“This technology will essentially eliminate drunken driving,” said Alex Otte, president of Mothers Against Drunk Driving.
The mandate is among several road-safety provisions in the infrastructure bill. It also calls on NHTSA to require automatic braking for cars and the largest trucks, for a revamp of vehicle safety ratings and requiring in-vehicle alerts to help stop children from being left in hot cars. The bill also seeks to address the design of roads, providing money for designs that prioritize the safety of pedestrians and cyclists.
Of the measures in the bill, the drunken driving technology provision could have the greatest potential to save lives.
A recent study by the Insurance Institute for Highway Safety concluded the technology could reduce deaths by 9,400 people a year if widely deployed. Such a reduction would likely take years to materialize, but under a timeline set out by lawmakers, the technology could be required in new vehicles as soon as 2026.
The bill calls on NHTSA to finalize rules for the technology within three years, then give automakers at least two years for production. It also gives officials room to conclude that timeline isn’t feasible, which could prompt a delay. NHTSA in the past has struggled to meet congressional deadlines.
Many states already require breathalyzer interlocks for drunken-driving offenders, but experts expect the approach implemented under the mandate in the bill would be different.
“It’s entirely passive,” Otte said. “For those being safe, it won’t change the relationship with their car in any way.”
NHTSA has been working with the Automotive Coalition for Traffic Safety (ACTS), an industry group, since 2008 on systems to discretely detect alcohol on drivers’ breaths or in their blood. The Driver Alcohol Detection System for Safety project has been testing sensors in recent years, including with a Virginia transportation company, and hopes to have a road-ready approach by 2024.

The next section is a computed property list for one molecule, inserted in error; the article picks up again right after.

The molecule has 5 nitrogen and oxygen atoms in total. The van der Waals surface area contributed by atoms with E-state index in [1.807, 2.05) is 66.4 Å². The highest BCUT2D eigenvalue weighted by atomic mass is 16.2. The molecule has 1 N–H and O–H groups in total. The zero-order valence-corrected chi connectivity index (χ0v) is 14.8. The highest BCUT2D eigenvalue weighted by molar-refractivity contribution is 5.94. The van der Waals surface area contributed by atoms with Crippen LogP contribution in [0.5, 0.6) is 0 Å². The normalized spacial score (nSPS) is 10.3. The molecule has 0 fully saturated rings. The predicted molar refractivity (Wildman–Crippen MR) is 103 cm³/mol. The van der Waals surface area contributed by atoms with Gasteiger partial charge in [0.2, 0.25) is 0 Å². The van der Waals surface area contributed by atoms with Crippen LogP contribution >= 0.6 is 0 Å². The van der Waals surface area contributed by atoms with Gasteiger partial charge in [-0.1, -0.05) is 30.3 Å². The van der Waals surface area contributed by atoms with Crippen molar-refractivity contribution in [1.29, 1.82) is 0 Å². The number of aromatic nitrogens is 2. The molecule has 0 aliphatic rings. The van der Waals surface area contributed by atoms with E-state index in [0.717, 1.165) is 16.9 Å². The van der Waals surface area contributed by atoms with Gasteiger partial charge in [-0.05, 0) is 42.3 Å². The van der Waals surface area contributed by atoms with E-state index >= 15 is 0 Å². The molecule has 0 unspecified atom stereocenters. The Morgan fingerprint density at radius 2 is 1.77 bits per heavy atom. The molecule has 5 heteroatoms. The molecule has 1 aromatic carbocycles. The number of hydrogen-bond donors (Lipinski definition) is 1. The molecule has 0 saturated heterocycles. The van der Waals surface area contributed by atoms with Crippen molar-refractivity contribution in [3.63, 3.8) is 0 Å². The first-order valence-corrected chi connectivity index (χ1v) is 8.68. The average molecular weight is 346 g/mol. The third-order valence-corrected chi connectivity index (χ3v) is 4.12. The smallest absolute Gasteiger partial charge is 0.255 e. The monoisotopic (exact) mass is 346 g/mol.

Another option would be to rely on cameras that monitor drivers for signs they are impaired, building on systems that automakers are using to ensure people relying on driver assistance technologies don’t lose concentration.
The Alliance for Automotive Innovation, another industry group, has said it favors the blood or breath sensors, raising concerns in a January letter to NHTSA that a camera-based system would not be reliable enough and could provoke a backlash among car owners.
“New technologies, especially those intended to provide a safety benefit, are subject to much scrutiny,” wrote Scott Schmidt, the organization’s vice president for safety policy. “When such technologies impact the autonomy of the driver, they require broad public acceptance.”
John Bozzella, the chief executive of the alliance, said in a statement Tuesday he appreciated that the bill gave regulators the flexibility to assess the best technological solution.
Schmidt pointed to the 1970s, when safety regulators required that cars not start if drivers weren’t wearing seat belts. It was so unpopular that Congress quickly outlawed the approach.
Rob Strassburger, chief executive of ACTS, said that experience serves as a cautionary one for his team, which has been seeking to ensure consumers will accept anti-drunk driving technology. The group says its research indicates about three-quarters of drivers are on board.
“We’re starting in a very good place,” Strassburger said. “Obviously we need to win over a few more folks.”
Strassburger said the group’s technology is expected to be ready within the timeline spelled out by Congress. While NHTSA has long been involved with its development, it’s not clear how quickly the agency might work to turn the congressional mandate into a binding rule.
During a briefing on the infrastructure bill Tuesday, Carlos Monje Jr., the Transportation Department’s undersecretary for policy, said only that the government would work with the industry and advocates on a process to “get it right.”
While road safety advocates say they are pleased with many of the provisions in the bill, Cathy Chase, executive director of Advocates for Highway and Auto Safety, said some measures didn’t go far enough or were written in a way that could mean some requirements could be delayed.
For example, midsized trucks — the kind increasingly being used to make deliveries in residential areas — were not included in the automatic-braking requirement and the bill only calls for alerts for drivers to check back seats, rather than systems to detect whether a child has been left behind.
“It’s a step forward for safety, but unfortunately, there are some loopholes that give us great concern about delivering the final product,” Chase said.